Best Tigers Pitching Seasons
We’ll wrap up our look at best and worst Tigers seasons of all time with the best Tigers pitching seasons. The methodology is quite simple, and if you’ve read the other parts of the series will look quite familiar.
Using data from Baseball Reference PI I looked at the best seasons in terms of ERA+ with at least 20 starts. I then calculated an awesome index as:
Now of course this discriminates against relief pitchers. Willie Hernandez in 1984 should certainly be part of any discussion. However, ERA isn’t really a great measure for relief pitchers, and ERA+ is of course derived from ERA. That and I wanted to keep this pretty simple. So really, this should be titled Best Tigers Starting Pitching Seasons.
The top 10 seasons are below.
The full spreadsheet is available
Before looking at the list I would have guessed that Denny McClain’s 1968 31 win season would be very near the top. While McClain showed up at number 7, it didn’t come close to trumping Prince Hal Newhouser.
Newhouser’s MVP season in 1945 ranked first, narrowly edging out his MVP runner up season in 1946. Newhouser also won the MVP award in 1944 compiling what has to be one of the most dominant 3 year stretches in baseball history.
If you look at number 3 on the list you’ll see that Dizzy Trout’s 1944 season was also quite amazing. He finished only 4 points behind Newhouser in the MVP voting, and actually garnered 3 more first place votes. The two pitchers combined for 664 IP, 74 starts, 13 shutouts, and a 56-23 record. The two also turned in matching spectacular seasons in 1946 forming quite the formidable 1-2 punch. Trout also hit 271/317/409 with 5 homers that season. He was only behind Dick Wakerfield on a weak hitting Tigers team in terms of AB/HR.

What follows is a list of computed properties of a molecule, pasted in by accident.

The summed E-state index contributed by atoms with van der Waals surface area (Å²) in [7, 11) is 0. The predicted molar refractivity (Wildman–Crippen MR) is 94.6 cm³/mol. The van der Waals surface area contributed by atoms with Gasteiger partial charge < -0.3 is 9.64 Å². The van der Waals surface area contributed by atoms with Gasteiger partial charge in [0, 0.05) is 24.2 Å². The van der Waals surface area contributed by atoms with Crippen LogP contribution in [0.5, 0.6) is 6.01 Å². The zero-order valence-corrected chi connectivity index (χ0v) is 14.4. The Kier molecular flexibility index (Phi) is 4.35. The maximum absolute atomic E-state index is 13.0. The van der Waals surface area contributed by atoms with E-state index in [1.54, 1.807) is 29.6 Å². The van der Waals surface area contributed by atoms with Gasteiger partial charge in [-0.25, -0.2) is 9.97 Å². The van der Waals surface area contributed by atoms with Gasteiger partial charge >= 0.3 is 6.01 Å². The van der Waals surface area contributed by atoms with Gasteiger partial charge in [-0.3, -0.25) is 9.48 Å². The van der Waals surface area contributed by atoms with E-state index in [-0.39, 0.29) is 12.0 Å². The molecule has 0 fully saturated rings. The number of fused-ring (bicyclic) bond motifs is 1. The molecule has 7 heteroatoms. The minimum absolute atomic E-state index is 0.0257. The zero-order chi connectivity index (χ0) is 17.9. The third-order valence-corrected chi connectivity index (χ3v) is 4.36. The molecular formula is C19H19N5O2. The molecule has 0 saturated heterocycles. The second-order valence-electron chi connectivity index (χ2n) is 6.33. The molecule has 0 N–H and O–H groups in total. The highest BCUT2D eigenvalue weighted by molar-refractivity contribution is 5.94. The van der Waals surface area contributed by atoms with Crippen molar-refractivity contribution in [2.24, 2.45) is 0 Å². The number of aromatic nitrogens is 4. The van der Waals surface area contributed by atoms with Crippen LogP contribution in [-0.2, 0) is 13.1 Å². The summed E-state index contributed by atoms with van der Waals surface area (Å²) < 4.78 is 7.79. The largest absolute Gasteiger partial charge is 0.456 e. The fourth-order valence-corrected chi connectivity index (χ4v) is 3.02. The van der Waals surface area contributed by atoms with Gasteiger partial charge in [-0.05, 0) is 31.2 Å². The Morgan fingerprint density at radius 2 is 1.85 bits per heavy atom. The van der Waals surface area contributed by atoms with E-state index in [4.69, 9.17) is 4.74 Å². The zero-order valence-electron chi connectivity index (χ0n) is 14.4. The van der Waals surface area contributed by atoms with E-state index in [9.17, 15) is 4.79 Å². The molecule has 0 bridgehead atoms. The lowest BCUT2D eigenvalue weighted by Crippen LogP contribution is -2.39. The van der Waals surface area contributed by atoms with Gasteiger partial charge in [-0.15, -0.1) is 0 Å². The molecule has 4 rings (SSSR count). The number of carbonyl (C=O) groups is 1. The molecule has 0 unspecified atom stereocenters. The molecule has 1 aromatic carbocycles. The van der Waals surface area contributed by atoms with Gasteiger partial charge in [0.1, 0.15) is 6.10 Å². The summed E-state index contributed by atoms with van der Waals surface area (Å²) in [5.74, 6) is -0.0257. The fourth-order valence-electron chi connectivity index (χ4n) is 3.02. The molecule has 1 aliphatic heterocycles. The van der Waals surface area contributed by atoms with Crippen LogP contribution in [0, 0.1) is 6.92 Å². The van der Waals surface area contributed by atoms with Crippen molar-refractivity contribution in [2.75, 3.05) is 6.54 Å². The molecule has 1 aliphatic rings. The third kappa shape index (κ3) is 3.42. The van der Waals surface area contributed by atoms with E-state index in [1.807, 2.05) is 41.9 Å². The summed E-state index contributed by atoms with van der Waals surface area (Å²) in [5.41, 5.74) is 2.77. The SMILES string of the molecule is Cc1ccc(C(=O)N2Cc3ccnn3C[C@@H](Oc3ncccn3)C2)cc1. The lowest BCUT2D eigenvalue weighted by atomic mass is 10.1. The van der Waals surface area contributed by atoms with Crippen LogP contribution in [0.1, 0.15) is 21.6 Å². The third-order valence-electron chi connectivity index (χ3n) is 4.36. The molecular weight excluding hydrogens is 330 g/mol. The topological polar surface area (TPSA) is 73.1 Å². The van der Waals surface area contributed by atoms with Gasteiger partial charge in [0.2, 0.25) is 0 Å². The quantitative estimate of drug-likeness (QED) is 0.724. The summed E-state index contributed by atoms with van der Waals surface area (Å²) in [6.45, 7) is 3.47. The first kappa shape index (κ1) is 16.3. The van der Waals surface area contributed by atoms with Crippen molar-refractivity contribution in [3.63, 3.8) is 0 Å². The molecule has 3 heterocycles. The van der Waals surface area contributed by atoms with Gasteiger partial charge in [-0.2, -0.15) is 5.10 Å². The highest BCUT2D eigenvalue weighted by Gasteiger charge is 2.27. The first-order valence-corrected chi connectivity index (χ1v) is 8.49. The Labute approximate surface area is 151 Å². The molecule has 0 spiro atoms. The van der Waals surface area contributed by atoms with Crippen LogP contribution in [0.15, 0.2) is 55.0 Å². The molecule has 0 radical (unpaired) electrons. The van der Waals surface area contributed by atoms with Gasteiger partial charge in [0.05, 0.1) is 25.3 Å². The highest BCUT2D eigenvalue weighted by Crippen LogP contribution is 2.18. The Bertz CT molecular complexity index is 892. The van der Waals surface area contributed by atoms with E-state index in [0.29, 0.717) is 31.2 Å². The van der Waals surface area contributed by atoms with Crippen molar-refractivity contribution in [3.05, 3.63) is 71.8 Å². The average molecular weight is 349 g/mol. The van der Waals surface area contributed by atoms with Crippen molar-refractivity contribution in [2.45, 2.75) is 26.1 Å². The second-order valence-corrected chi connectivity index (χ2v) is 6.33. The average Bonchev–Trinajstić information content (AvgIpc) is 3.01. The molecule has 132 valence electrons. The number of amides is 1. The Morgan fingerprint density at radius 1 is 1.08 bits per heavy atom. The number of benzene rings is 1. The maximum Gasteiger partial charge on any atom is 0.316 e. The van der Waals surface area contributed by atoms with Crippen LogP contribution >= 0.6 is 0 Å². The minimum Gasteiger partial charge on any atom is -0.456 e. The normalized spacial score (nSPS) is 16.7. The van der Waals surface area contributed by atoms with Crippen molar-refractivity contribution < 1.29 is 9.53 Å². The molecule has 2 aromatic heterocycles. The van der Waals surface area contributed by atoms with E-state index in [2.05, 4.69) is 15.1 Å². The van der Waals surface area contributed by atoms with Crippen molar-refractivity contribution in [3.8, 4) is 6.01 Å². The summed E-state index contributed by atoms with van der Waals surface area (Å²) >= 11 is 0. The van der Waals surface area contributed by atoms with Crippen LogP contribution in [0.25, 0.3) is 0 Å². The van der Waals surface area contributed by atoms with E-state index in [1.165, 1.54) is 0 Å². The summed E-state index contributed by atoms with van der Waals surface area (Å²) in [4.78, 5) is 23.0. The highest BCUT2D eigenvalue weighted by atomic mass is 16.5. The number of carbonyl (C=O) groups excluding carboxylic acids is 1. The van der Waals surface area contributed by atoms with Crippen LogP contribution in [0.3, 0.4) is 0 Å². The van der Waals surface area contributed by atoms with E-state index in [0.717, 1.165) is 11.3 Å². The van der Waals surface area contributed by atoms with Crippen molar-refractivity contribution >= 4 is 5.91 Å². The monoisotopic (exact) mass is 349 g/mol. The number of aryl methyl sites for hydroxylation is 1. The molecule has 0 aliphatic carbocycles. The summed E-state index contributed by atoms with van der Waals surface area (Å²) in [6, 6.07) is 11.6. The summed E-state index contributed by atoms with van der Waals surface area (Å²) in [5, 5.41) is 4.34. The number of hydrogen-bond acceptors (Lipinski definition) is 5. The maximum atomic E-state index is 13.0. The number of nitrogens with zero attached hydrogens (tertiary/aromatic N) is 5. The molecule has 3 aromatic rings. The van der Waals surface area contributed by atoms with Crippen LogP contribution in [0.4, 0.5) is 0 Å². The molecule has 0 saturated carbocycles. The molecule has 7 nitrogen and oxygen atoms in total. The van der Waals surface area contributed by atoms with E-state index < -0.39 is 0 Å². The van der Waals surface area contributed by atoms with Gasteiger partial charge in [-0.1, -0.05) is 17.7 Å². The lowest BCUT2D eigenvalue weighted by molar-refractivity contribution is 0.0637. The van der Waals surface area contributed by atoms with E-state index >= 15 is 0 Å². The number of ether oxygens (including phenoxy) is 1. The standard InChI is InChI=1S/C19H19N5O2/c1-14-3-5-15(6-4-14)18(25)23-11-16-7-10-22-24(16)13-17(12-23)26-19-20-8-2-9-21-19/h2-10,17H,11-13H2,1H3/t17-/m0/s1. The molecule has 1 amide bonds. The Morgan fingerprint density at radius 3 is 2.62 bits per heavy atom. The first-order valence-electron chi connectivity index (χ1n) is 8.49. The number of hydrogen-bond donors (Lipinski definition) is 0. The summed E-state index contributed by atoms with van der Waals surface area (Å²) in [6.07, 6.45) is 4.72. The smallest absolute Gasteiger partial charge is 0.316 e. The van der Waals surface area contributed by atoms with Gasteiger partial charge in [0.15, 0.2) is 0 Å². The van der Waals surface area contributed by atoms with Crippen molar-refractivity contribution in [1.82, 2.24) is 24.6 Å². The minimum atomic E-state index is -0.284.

If you’re looking for Mark Fydrich, you’ll have to check the full spreadsheet. He just missed the front page by coming in 11th.
Okay, here’s a test for you. Only one season from 1980 on made the top 50. Who was it?
If you guessed Jack Morris, or anyone besides Justin Thompson you’re wrong. That’s right, Thompson’s 1997 3.02 ERA (158 ERA+) placed him 13th on the list. He threw 223 innings that year, 222 innings the following year, and has spent the rest of his career trying to get off the disabled list.
In terms of frequency, while Newhouser dominated the top of the list and appeared 6 times in the top 50, it was Tommy Bridges who was most frequently on the list with 8 appearances. Bridges was the model of consistent excellence with 8 seasons posting an ERA+ between 134 and 147. Trout made the list 4 times, and McClain 3 times.
Ah, the data
At this point I have to highlight Baseball Reference PI. Many of you are probably familiar with the wealth of information available at BR. Well Sean Forman has made the data very query-able. I wouldn’t have even pursued this without this wonderful resource. And until February 26th you can try it for free.